It’s not surprising to hear Ed Harris say, “I’m a fairly intense guy and take things somewhat seriously.” After all, the man has built a storied, decades-long career playing hard-asses and tough guys, and off camera, he’s been known to be a little extra. So it is surprising when he finishes that statement by adding, “Maybe too much so at times.” Keep chatting with the actor under the obsidian chapeau of Westworld’s Man in Black and you’ll find a man who’s insightful, gentle, and genuinely trying to mellow out these days. Vulture caught up with Harris ahead of the announcement of this year’s Emmy nominations, for which he seems a likely candidate.
I want to talk about a wonderful little clip of you in George Romero and Stephen King’s 1982 film Creepshow, where you’re dancing around. Do you remember doing that?
Oh yeah! I just remember it was really silly. I remember just trying to have a good time and stay loose. It’s pretty silly, I think. I haven’t seen it in years.
You’ve got to rewatch it. You’ve got some real moves.
[Laughs.] Okay, I will.
Are you much of a dancer? Maybe if you’re at a wedding?
No, not at all. In the olden days, I — with the help of whatever — I loved to dance. But these days, I’m not in too many situations where anybody is dancing. I don’t mind dancing by myself. Turn on the music in a private room somewhere or down in the gym and just dance around and it’s really just a great way to stay loose. I like privacy, to be uninhibited in terms of moving and exploring your body and stuff, just doing whatever you feel like. I remember when I was in college at Cal Arts, they had these rooms where you just go in there, have a mirror, and lock the door and you could just do anything you needed to in there. Enjoy the freedom of total privacy. As a creative person, you’ve got to have that space where you’re just free. You’re not self-conscious, no one is looking at you, no one’s going to look at you, and you can really just do whatever you feel like in terms of loosening up.
Is that how you warm up?
Yeah, you know, when I was doing this play — we just did 125 performances in London of [Sam] Shepard’s Buried Child. My wife and I had my own private dressing room and it had enough space. I’d get there two hours before the show and do what I needed to do vocally and physically and get ready to do it.
Let’s talk Westworld. What were you told about the show when you were first approached? It’s a bit of a weird pitch.
Let’s see. I met with [co-creator] Jonah [Nolan] and he laid out the basic premise of the show. He told me that my character was a human being. He kind of waxed poetic about the deeper levels of the show or what he and [co-creator] Lisa [Joy] were aiming for. He got very deep into the metaphysical aspects of it. It sounded very interesting to me and obviously he was very passionate about it, but he didn’t get into much detail about my character until the show progressed.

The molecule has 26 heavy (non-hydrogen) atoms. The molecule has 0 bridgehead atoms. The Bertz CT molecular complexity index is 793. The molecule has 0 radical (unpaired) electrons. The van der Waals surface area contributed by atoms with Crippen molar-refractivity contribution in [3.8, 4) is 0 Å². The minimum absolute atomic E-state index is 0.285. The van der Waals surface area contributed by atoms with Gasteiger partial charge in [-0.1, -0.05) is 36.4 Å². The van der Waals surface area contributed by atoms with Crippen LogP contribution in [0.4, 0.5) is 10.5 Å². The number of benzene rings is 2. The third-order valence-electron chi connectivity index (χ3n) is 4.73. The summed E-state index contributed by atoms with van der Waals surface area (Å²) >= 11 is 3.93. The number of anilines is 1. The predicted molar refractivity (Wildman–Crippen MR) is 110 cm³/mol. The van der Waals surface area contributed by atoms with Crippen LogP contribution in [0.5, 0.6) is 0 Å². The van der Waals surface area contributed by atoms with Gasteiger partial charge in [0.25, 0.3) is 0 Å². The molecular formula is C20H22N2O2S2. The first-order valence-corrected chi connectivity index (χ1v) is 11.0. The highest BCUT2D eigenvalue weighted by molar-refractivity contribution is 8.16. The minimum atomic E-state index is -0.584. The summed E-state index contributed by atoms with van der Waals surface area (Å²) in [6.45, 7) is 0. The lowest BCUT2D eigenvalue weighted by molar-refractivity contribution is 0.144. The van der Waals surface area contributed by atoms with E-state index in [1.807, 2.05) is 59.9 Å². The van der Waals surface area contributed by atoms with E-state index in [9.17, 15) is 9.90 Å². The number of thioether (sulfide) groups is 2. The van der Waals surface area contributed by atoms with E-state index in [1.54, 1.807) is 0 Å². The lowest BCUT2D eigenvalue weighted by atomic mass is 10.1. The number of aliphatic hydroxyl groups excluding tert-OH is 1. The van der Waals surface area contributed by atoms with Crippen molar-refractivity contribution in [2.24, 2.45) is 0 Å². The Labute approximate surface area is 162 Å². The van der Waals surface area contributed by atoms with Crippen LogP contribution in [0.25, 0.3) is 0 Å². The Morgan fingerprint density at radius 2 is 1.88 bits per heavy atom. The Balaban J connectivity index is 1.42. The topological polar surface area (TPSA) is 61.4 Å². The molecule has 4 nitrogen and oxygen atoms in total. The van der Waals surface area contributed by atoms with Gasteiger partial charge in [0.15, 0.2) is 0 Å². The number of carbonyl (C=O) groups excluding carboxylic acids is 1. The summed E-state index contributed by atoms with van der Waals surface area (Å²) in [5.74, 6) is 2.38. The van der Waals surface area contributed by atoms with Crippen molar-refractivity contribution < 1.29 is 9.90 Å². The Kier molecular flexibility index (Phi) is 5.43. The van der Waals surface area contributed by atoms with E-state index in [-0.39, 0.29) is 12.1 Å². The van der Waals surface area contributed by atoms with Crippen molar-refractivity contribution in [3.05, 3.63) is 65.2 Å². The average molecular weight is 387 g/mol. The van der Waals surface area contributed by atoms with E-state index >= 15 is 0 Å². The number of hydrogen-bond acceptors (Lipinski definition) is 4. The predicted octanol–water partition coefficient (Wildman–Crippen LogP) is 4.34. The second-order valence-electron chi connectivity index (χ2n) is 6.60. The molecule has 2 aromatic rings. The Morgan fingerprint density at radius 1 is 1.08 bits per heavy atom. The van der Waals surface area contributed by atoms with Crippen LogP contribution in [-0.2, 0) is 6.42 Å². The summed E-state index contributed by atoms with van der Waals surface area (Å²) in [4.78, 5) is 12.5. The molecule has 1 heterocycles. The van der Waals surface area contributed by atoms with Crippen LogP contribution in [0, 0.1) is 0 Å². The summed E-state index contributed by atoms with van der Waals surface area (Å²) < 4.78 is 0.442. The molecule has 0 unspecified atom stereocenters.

So at the beginning you didn’t know the Man in Black’s true identity?
I didn’t know that he basically owned this place. I didn’t know that his wife had died. I knew that he had been coming here for 30 years and this time he was going to say that he wasn’t going to leave and that he was after something. He was trying to find some deeper meaning in this place. That’s about all I knew.
Did you start to build out a backstory for him?
Yeah, I started building out a backstory, which I had to throw away when I found out his identity. What he did, what his job was, the company that he owned, and that kind of thing. What his family life was like, where he lived. I was told that on the outside world he was a bit of a philanthropist and a very well-respected citizen and that he came to the park to kind of exorcise this violent part of him, which he had recognized by coming to the park. I knew that.
As the scripts came in and you learned what Jonah and Lisa had planned for the character, how did you have to adjust?
It just fills you up a little bit more in your subconscious, in terms of who this guy is and why he’s doing what he’s doing in a certain way. But I felt pretty secure about that, anyway, so I don’t think it really altered anything drastically.
What was the biggest surprise when you got a script for a given episode?
I guess the biggest surprise was when I saw [co-star] Jimmi Simpson and was told that he was playing me as a younger man. I went, “Oh, I didn’t know that was happening.” That was a bit of a shocker.
Had you interacted with Jimmi much at that point?
No, I just saw him walking by the trailer and somebody told me who he was. We said hello after, but we never really were on the set at the same time, so I’ve seen him more after we’ve finished than I had during the filming.
You didn’t have any conversations about the character while you were shooting it?
Nope. Not a one.
What have you talked about with him subsequently? You guys have this character in common, after all.
Oh, I don’t know. I just complimented him, basically. We talked for a while. I just really like the guy. It was more just talking about life and stuff. We didn’t really talk about the work that much.